“George helped set the tone,” she goes on. “I used what we did together for everything. I knew I wanted the whole album to be pretty sparse without a ton of other things going on. I have a big singing voice, so in the past, people I worked with tended to match it with big production. This time I realized I didn’t need or want to. That was the idea in all of the sessions to follow and with everybody else I got to work with. Now, you can really hear my voice and the lyrics.”
That holds true for the first single “Best Friend Song.” A collaboration with Greenberg, Michael Mangini, Jack and Ryan Metzger, and Zak Waters, loose guitar accompanies her vocals as she dedicates an anthem to her longtime best friend Tatti. Alternative production underscores her bluesy timbre backed by a shimmering beat and gospel-style harmonies. Over this unpredictable musical backdrop, she runs through all of these pledges to her BFF—“If I was ever gonna get a tattoo, I’d wanna get a half a heart to match you” and “If you say you want to do some mushrooms, I’d take what you give me ‘cause I trust you” before promising, “It’s you and me till the end, wrote a best friend song for my best friend.”
“It started as a joke to my best friend,” she laughs. “We lived together for so many years, through college and beyond, but she was moving in with her boyfriend, so I was sad. It was the end of an era. I didn’t want to write a weepy song though. I wanted to do something fun that would make us laugh. Every line is an inside joke. I didn’t think anyone else would hear it, which is when I often write my best songs. I sang it to embarrass her at a New York show. It’s probably the truest love song I’ve ever written. Tatti was like, ‘It’s gonna be your big hit, because I’m the only one you ever really loved!’ There might be some truth to the second part!”
Over stark piano, she begins “How’d You Learn To Lie Like That” with a stirring confession, “The last thing you said before you vanished was that this was so much more than the sex.”
She admits, “It’s one of the most aggressive things I’ve ever written. It’s very straightforward. I never would’ve said that line to someone, but I sang it.”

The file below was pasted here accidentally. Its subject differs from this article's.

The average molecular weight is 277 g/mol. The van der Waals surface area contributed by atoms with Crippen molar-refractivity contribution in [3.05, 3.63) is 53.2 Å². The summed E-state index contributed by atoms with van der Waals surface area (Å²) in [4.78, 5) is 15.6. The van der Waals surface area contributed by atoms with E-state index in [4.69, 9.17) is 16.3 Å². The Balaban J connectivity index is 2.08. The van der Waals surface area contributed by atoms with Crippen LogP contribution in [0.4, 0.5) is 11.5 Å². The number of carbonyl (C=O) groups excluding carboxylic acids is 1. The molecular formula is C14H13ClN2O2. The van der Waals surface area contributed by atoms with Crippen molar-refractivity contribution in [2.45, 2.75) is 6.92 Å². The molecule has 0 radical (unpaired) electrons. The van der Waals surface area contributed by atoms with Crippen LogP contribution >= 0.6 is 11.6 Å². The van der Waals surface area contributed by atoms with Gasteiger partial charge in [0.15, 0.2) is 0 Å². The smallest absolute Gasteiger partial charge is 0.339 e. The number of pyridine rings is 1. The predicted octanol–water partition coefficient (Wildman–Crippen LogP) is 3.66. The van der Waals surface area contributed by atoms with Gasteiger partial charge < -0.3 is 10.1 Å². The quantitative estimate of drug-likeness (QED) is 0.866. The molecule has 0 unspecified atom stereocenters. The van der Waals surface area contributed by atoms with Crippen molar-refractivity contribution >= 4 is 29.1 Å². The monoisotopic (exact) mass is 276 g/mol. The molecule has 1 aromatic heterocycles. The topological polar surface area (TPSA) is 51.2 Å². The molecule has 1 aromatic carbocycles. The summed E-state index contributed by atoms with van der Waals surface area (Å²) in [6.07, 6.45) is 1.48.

On the other end of the spectrum, dreamy keys and finger-snaps brush up against a plea for an endless summer on “June,” while “I Can’t Go To Party” literally chronicles her avoidance of an ex at a party.
Written “walking around the streets of Chicago listening to ‘Gives You Hell’ by All-American Rejects,” the emotionally charged “Rock Bottom” marks “the transition from grief to anger” after an intense phone call. Everything culminates on “Hymn For Tomorrow.” One particular line resonates the most for her: “Life is a record, play a new song.” “It actually came from Tatti’s dad,” she states. “To me, the whole first half of the album is about anger, pain, rejection, shame, and a lot of messy emotions. Then, there’s a moment on ‘Hymn For Tomorrow’ where I get to say to myself, ‘Thank you for the lesson. I’m going to let it go, and look to a new day. It’s time to go forward’.”
In the end, she lets everyone in on this conversation now.
“I’ve learned being so open and vulnerable about my life actually makes me feel very strong and powerful,” she leaves off. “Beyoncé gave me that on Lemonade. Alanis Morissette gave me that with Jagged Little Pill. Stevie Nicks wrote about Lindsey Buckingham and had him play guitar on the records! I’m inspired by that courage. I want to make people feel like they’re not alone. If I could get women to speak their minds more, say what they mean, and be brave with what they share, it would be a dream. For the first time, I really feel like this music is me.”